How long do they live? Humpback whales can live up to 95 years [1] that we know of, and this may be an underestimate since longevity studies are not an easy task.

Where are they found? You can find these giants in any major ocean. See Figure 1.

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Figure 1. Range of the Humpback whale.

What do they eat? Like other whales with baleen plates instead of teeth, they filter in small fish and krill [2].

What do they look like? They’re not as large as the Blue and Fin whales, but they can still reach an impressive 60 feet in length and weigh up to 44 tons. One of the largest Humpback whales ever recorded was 89 feet long (I wonder how old he was?) [2]. They also love to jump out of the water, which would just be spectacular to see…From a distance.

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Figure 2. The Humpback whale also looks a little bit depressed.
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Figure 3. Humpback whales don’t always look sad. Some look perfectly happy, especially when dancing.

How do they reproduce? Humpback whales reproduce through typical sexual reproduction and females give live birth to a calf about once every 2 to 3 years [2]. They reach sexual maturity as early as 5 years old and it looks like baleen whales in general do not show signs of reproductive senescence [3], which is just one more reason there needs to be more studies on longevity in these species.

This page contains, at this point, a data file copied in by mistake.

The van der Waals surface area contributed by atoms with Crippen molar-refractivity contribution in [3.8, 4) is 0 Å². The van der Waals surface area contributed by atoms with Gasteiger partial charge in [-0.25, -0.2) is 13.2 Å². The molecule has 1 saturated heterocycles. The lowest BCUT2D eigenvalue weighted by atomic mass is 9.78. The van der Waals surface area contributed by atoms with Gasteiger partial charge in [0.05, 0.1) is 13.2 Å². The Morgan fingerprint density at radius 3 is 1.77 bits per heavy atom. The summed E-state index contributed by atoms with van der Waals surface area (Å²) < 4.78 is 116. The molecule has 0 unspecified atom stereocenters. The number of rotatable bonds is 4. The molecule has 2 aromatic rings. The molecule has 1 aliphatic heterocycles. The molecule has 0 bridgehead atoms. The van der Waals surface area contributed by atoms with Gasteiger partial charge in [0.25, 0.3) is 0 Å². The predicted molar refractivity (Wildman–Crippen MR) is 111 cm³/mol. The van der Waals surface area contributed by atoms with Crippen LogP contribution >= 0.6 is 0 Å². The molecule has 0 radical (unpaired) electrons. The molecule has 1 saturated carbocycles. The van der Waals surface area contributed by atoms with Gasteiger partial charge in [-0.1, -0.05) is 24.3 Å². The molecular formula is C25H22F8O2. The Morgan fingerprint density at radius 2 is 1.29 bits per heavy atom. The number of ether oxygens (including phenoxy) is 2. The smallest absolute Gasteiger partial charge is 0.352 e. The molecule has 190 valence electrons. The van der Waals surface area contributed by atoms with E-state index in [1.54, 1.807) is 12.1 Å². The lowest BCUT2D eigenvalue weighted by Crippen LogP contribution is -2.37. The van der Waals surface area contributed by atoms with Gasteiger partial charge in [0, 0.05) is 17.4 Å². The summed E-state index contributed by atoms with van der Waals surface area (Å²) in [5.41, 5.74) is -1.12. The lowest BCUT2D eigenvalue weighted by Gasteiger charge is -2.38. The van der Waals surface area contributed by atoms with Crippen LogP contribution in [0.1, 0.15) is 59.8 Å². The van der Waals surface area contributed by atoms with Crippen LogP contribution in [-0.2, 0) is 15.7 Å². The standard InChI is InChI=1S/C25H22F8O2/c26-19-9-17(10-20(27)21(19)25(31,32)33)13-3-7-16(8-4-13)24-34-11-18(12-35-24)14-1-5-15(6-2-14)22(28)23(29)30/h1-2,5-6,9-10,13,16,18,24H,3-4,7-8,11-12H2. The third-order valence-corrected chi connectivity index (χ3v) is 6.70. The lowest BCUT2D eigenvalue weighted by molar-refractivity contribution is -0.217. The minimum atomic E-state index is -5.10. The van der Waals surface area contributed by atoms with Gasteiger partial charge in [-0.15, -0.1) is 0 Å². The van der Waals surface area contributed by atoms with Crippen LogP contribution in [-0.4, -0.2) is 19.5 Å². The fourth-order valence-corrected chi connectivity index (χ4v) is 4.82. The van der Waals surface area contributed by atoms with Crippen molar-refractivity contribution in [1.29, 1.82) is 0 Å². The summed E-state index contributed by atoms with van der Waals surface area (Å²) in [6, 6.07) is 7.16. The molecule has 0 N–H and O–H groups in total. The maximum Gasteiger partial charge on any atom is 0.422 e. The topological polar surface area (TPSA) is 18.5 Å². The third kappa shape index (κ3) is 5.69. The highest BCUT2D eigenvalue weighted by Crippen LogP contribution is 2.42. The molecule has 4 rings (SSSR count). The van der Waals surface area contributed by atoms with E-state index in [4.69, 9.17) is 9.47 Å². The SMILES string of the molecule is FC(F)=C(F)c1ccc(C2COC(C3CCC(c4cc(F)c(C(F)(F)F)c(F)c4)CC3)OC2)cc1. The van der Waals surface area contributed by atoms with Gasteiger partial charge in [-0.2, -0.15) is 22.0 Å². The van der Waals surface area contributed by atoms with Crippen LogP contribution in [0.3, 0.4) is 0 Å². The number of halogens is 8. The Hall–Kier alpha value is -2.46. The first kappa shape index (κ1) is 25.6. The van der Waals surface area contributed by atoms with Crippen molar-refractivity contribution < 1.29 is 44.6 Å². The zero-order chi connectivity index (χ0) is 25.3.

How do scientists know how old they are? They don’t really know since age estimation techniques are usually lacking, plus it doesn’t help that Humpback whales show no physical signs of aging. Most scientists estimate age based on the accumulation of waxy ear plugs and baleen plate thickness, but as you can imagine, that’s not very useful strategies if you want to know the age of a living whale. Plus, neither technique is very accurate. To estimate the age of live whales, mark and watch techniques can be used, but the birth date of the whale is needed. Some researchers are now switching to epigenetic analysis of skin samplings and lipid profile analysis for age estimations [4].

So what are we lacking? Well, we need information regarding reproductive senescence in this species. I couldn’t track down the nuclear genome of Megaptera novaeangliae on NCBI, but they do have mitochondrial genome information available.

Conservation status: The Humpback whale is listed as least concern on the IUCN Red List. They were once almost hunted to extinction. It is now illegal to hunt Humpback whales and well, look at them! Who would want to kill such a beautiful creature?

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Please feel free to contact me if you would like to contribute your wisdom of these long-lived beauties.

  1. Macdonald, David, ed. The encyclopedia of mammals. OUP Oxford, 2009.
  2. Whale facts.org. Humpback Whale                           http://www.whalefacts.org/humpback-whale-facts/ Accessed 10/10/2016
  3. Fisheries and Oceans Canada. 2013. Recovery Strategy for the North Pacific Humpback Whale (Megaptera novaeangliae) in Canada. Species at Risk Act Recovery Strategy Series. Fisheries and Oceans Canada, Ottawa. x + 67 pp.
  4. Polanowski, Andrea M., et al. “Epigenetic estimation of age in humpback whales.” Molecular ecology resources 14.5 (2014): 976-987.